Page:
The adjusted ventilation time for an initial hydrogen sulfide concentration of 80 ppm (T500), calculated using Equation 3 is 453 seconds or 7 minutes and 55 seconds.

T500 = 0.11(Tmax + 1)[Ln(C01)] -1
Tmax = T'tab = 665 s from Step 3 and C01 = 80 ppm
        = 0.11(665 + 1)[Ln(500)] – 1
        = 73(6.21) – 1 = 453 s

Step 5: Adjust the ventilation time for an air exchange rate of 8,000 cfm.

The air exchange rate is the same as in Example 2, or 8,000/14,400 = 0.56 AC/minute.

The required ventilation time prior to entry using the 8,000 cfm fan (T1) calculated using Equation 1 and an exponent of -0.95 from Table 2 is 1155 seconds, or 19 minutes 15 seconds.

T1 = T80(AC/1.5)y
    = 453(0.56/1.5)-0.95 = 1155 s or 19m 15 s

Rounding up to the nearest minute, the required ventilation time is 20 minutes.

Summary

The basis and general provisions of the new standard, ANSI/ASABE S607, Ventilating Manure Storages to Reduce Entry Risk, have been presented. This was followed by four design examples of solid covered and slotted covered manure tanks to illustrate how to use correctly the provisions of S607. Further details related to confined space manure tank hazards, testing for contaminant gases and oxygen concentrations in manure tanks, and emergency rescue procedures were identified (fact sheets E 51, E 52, and E 54, respectively). Users of the ANSI/ASABE S607 standard are reminded that ventilating the storage tank prior to entry does not preclude the need for best safety practices for entering confined space manure storages. Even when a manure storage is ventilated in accordance with the provisions of S607, anyone entering the storage must abide by the following entry procedures:

  • Post appropriate warning signs near entrances of confined manure storage facilities.
  • Keep ventilation instructions including required ventilation time near the confined manure storage facility for easy access in an emergency.
  • Never work alone when entering a tank
  • Monitor gas levels in the tank prior to and during the entire entry event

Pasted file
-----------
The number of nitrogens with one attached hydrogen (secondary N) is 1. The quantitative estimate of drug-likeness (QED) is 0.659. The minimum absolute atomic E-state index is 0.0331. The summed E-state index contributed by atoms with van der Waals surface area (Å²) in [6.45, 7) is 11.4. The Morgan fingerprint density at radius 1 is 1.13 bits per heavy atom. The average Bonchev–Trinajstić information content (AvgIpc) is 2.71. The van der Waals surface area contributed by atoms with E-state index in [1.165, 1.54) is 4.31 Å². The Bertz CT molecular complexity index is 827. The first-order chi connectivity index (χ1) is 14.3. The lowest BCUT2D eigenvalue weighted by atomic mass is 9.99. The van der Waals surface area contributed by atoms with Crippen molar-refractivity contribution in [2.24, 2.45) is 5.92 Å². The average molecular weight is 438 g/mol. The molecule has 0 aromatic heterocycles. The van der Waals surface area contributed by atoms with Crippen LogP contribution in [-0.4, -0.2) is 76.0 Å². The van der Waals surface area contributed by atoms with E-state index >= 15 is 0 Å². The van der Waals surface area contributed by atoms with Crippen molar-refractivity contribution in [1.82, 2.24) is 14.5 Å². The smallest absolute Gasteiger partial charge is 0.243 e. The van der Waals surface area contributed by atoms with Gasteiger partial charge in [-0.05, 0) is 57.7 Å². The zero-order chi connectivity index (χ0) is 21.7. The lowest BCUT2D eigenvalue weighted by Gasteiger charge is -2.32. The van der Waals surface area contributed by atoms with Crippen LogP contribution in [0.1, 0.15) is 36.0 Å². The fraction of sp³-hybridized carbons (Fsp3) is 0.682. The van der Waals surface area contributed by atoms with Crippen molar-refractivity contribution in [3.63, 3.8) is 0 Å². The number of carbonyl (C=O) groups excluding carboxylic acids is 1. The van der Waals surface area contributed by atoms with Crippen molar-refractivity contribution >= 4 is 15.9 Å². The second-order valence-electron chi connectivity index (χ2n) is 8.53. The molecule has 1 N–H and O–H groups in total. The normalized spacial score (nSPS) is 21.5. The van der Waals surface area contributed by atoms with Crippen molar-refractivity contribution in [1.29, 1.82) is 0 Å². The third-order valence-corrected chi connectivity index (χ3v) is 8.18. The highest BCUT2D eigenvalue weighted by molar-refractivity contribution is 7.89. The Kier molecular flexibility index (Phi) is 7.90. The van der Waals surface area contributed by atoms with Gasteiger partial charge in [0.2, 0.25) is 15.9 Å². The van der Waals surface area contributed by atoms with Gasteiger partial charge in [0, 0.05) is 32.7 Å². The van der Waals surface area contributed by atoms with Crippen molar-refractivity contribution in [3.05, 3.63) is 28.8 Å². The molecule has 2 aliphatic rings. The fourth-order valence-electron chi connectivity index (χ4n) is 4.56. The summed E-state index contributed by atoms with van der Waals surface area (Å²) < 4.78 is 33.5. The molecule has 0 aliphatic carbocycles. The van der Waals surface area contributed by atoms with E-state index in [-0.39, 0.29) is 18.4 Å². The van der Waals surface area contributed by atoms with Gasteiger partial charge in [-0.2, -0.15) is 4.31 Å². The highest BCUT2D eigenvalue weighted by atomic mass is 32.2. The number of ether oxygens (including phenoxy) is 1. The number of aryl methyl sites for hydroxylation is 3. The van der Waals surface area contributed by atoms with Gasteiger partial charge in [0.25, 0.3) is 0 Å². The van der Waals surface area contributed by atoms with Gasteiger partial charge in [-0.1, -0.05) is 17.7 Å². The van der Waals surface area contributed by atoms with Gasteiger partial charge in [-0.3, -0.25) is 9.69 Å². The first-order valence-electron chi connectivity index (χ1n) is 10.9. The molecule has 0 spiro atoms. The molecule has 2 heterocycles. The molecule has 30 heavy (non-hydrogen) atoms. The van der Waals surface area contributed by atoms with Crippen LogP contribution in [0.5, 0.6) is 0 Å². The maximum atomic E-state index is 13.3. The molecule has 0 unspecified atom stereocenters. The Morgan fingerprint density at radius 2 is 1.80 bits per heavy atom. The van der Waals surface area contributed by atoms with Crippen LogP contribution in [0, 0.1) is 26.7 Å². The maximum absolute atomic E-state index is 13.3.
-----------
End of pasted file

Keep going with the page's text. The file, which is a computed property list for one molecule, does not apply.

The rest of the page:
• Ventilate the tank for the rate and time specified in ANSI/ASABE S607 prior to and during the entry event
  • Use a safety harness and emergency retrieval system whenever entering

References

  • American Society of Agricultural and Biological Engineers, 2003. ASAE EP270.5. Design of Ventilation Systems for Poultry and Livestock Shelters. St. Joseph, MI. 19pp.
  • American Conference of Governmental Industrial Hygienists. 2010. Hydrogen Sulfide: TLV® Chemical Substances 7th Edition Documentation. Publication #7DOC-316. ACGIH, Cincinnati, Ohio
  • American Society of Agricultural and Biological Engineers (ASABE). 2010. ANSI/ASABE S607. Ventilating Manure Storages to Reduce Entry Risk. St. Joseph, MI. 11pp.
  • Hill DE, Murphy DJ, Steel JS, Manbeck HB. 2011. Confined space manure storage emergencies. E 54. The Pennsylvania State University, College of Agricultural Sciences, Department of Agricultural and Biological Engineering, University Park, PA. 4 pp.
  • Occupational Safety and Health Act. 2011. 1919.146 Permit-required confined spaces. Date accessed: June 2011
  • Pesce EP, Zhao J, Manbeck HB, and Murphy DJ. 2008. Screening ventilation strategies for a confined-space manure storage. Journal of Agricultural Safety and Health 14(3):283-308.
  • Steel JS, Murphy DJ, Manbeck HB. 2011. Confined space manure storage hazards. E 51. The Pennsylvania State University, College of Agricultural Sciences, Department of Agricultural and Biological Engineering, University Park, PA. 4 pp.
  • Steel JS, Murphy DJ, Manbeck HB. 2011. Confined space manure gas monitoring. E 52. The Pennsylvania State University, College of Agricultural Sciences, Department of Agricultural and Biological Engineering, University Park, PA. 5 pp.
  • Zhao J, Manbeck HB and Murphy DJ. 2007a. Computational fluid dynamics simulation and validation of H2S removal from fan ventilated confined-space manure storages. Transactions of ASABE 50(6):2231-2246.
  • Zhao J, Manbeck HB and Murphy DJ. 2007b. Hydrogen sulfide emission rates and inter-contamination measurements in fan ventilated confined-space manure storages. Transactions of ASABE 50(6):2217-2229.
  • Zhao J, Manbeck HB and Murphy DJ. 2008a. Computational fluid dynamics modeling of ventilation of confined-space manure storage facilities: applications. Journal of Agricultural Safety and Health 14(4):405-429.
  • Zhao J, Manbeck HB and. Murphy DJ. 2008b. Computational fluid dynamics simulations of gas evacuation and O2 recovery times for ventilated confined-space manure pits. Transactions of ASABE 51(6):2135-2149.

Prepared by Harvey B. Manbeck, Professor Emeritus, Dennis J. Murphy, Professor, and Joel S. Steel, Senior Research Associate

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Article Details

Title

Confined Space Manure Storage Ventilation Systems

Code

E-53

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Contact Information

Dennis Murphy
  • Nationwide Insurance Professor and Extension Safety Specialist
Email:
Phone: 814-865-7157